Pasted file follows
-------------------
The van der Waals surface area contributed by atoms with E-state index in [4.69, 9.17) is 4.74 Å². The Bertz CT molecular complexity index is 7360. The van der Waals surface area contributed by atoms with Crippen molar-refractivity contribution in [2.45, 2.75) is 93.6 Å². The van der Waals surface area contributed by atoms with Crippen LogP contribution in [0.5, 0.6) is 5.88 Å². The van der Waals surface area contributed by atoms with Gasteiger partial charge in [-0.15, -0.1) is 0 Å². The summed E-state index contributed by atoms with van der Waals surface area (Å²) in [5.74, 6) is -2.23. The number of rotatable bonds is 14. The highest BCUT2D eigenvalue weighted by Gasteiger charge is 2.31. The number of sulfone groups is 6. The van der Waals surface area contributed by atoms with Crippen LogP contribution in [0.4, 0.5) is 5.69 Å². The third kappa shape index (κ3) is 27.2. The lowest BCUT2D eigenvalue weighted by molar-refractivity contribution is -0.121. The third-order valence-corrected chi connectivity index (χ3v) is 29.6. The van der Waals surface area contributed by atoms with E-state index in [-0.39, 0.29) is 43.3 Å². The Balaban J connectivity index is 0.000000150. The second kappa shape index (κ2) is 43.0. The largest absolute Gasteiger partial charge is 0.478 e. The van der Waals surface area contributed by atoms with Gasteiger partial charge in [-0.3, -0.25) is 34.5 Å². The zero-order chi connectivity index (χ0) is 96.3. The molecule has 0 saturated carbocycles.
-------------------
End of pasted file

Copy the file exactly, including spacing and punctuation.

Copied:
The van der Waals surface area contributed by atoms with E-state index in [4.69, 9.17) is 4.74 Å². The Bertz CT molecular complexity index is 7360. The van der Waals surface area contributed by atoms with Crippen molar-refractivity contribution in [2.45, 2.75) is 93.6 Å². The van der Waals surface area contributed by atoms with Crippen LogP contribution in [0.5, 0.6) is 5.88 Å². The van der Waals surface area contributed by atoms with Gasteiger partial charge in [-0.15, -0.1) is 0 Å². The summed E-state index contributed by atoms with van der Waals surface area (Å²) in [5.74, 6) is -2.23. The number of rotatable bonds is 14. The highest BCUT2D eigenvalue weighted by Gasteiger charge is 2.31. The number of sulfone groups is 6. The van der Waals surface area contributed by atoms with Crippen LogP contribution in [0.4, 0.5) is 5.69 Å². The third kappa shape index (κ3) is 27.2. The lowest BCUT2D eigenvalue weighted by molar-refractivity contribution is -0.121. The third-order valence-corrected chi connectivity index (χ3v) is 29.6. The van der Waals surface area contributed by atoms with E-state index in [-0.39, 0.29) is 43.3 Å². The Balaban J connectivity index is 0.000000150. The second kappa shape index (κ2) is 43.0. The largest absolute Gasteiger partial charge is 0.478 e. The van der Waals surface area contributed by atoms with Gasteiger partial charge in [-0.3, -0.25) is 34.5 Å². The zero-order chi connectivity index (χ0) is 96.3. The molecule has 0 saturated carbocycles.